Who Gets to Go Back-to-the-Land?

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Who Gets to Go Back-to-the-Land?

Gender and Race in U.S. Self-Sufficiency Popular Culture

Valerie Padilla Carroll

238 pages
7 photographs, 4 illustrations, index

Hardcover

December 2022

978-1-4962-1500-0

$60.00 Pre-order

About the Book

In Who Gets to Go Back-to-the-Land?​, Valerie Padilla Carroll examines a variety of media from the last century that proselytized self-sufficiency as a solution to the economic instability, environmental destruction, and perceived disintegration of modern America. In the early twentieth century, books already advocated an escape for the urban, white-collar male. The suggestion became more practical during the Great Depression, and magazines pushed self-sufficiency lifestyles. By the 1970s, the idea was reborn in newsletters and other media as a radical response to a damaged world, allowing activists to promote the simple life as environmental, gender, and queer justice. At the century’s end, a great variety of media promoted self-sufficiency as the solution to a different set of problems, from survival at the millennium to wanderlust of millennials.

Nevertheless, these utopian narratives are written overwhelmingly for a particular audience—one that is white, male, and white-collar. Padilla Carroll’s archival research of the books, newspapers, magazines, newsletters, websites, blogs, and videos promoting the life of the agrarian smallholder illuminates how embedded race, class, gender, and heteronormative dogmas in these texts reinforce dominant power ideologies and ignore the experiences of marginalized people. Still, Padilla Carroll also highlights how those left out have continued to demand inclusion by telling their own stories of self-sufficiency, rewriting and reimagining the movement to be collaborative, inclusive, and rooted in both human and ecological justice.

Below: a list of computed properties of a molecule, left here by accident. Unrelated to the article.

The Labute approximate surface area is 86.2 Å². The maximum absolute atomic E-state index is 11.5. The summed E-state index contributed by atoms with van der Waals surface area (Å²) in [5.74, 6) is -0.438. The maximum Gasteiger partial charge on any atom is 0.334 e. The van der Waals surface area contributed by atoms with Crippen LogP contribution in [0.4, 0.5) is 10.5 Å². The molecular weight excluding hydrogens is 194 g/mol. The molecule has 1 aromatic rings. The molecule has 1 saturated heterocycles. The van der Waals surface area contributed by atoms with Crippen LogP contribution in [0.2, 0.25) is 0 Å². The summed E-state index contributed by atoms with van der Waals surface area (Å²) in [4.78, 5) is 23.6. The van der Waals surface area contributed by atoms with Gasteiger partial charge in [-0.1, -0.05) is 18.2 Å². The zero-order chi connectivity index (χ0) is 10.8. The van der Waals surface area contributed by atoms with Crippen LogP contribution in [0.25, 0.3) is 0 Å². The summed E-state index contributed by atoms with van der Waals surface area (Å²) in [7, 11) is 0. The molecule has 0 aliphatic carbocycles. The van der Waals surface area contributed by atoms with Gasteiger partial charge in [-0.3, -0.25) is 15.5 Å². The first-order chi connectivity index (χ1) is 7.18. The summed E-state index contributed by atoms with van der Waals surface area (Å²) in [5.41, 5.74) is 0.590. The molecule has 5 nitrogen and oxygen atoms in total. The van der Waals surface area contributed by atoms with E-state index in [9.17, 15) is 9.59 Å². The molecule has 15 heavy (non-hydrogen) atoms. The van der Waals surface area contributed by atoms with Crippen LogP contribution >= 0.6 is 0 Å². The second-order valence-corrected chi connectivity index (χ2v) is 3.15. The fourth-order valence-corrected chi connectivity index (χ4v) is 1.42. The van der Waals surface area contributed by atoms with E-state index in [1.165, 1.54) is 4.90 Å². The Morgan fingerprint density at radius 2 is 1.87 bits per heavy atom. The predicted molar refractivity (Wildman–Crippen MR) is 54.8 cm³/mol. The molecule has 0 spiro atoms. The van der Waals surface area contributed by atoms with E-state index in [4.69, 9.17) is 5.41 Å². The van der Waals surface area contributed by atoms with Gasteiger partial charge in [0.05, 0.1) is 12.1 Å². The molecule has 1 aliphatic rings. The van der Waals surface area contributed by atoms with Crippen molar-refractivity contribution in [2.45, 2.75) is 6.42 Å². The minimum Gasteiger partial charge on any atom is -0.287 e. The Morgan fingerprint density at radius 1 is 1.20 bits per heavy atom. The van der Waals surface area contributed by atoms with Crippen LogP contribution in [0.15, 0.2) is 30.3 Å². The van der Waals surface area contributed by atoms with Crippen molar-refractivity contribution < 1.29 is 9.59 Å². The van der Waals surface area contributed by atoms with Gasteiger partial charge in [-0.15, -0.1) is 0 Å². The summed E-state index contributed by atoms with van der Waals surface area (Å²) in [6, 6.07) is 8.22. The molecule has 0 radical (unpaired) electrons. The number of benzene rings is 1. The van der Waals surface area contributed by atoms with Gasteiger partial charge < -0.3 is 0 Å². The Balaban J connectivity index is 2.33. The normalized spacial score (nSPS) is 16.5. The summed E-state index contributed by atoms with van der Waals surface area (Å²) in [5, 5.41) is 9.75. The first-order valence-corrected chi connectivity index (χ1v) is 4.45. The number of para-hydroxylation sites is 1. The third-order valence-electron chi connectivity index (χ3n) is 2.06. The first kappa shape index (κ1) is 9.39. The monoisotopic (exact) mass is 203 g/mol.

Praise

“Padilla Carroll makes the past directly relevant to today’s context and global issues. Unlike previous scholars she includes people who have been excluded from the narratives, especially Americans of color but also queer Americans, who have created resistant narratives. Padilla Carroll presents a seamless exposition with well-chosen sources for analysis.”—Clark A. Pomerleau, author of Califia Women: Feminist Education against Sexism, Classism, and Racism

“Padilla Carroll recovers key historical texts and authors from the back-to-the-land movement and shapes the current, contemporary canon by looking at the established print and new publication outlets. Rather than emphasize the emergence of a critical mass within popular culture, the author turns to the margins to recover the nondominant voices of the movement. Padilla Carroll offers sharp, compelling close reading analysis, deftly unpacking the quotations used as examples.”—Kristin J. Jacobson, author of The American Adrenaline Narrative

Table of Contents

List of Illustrations
Acknowledgments
Introduction
1. Beginnings
2. Masculinities
3. Femininities
4. Heteronorms
5. Femininities, Again
6. BIPOC and Back-to-the-Land
Coda
Notes
Bibliography
Index

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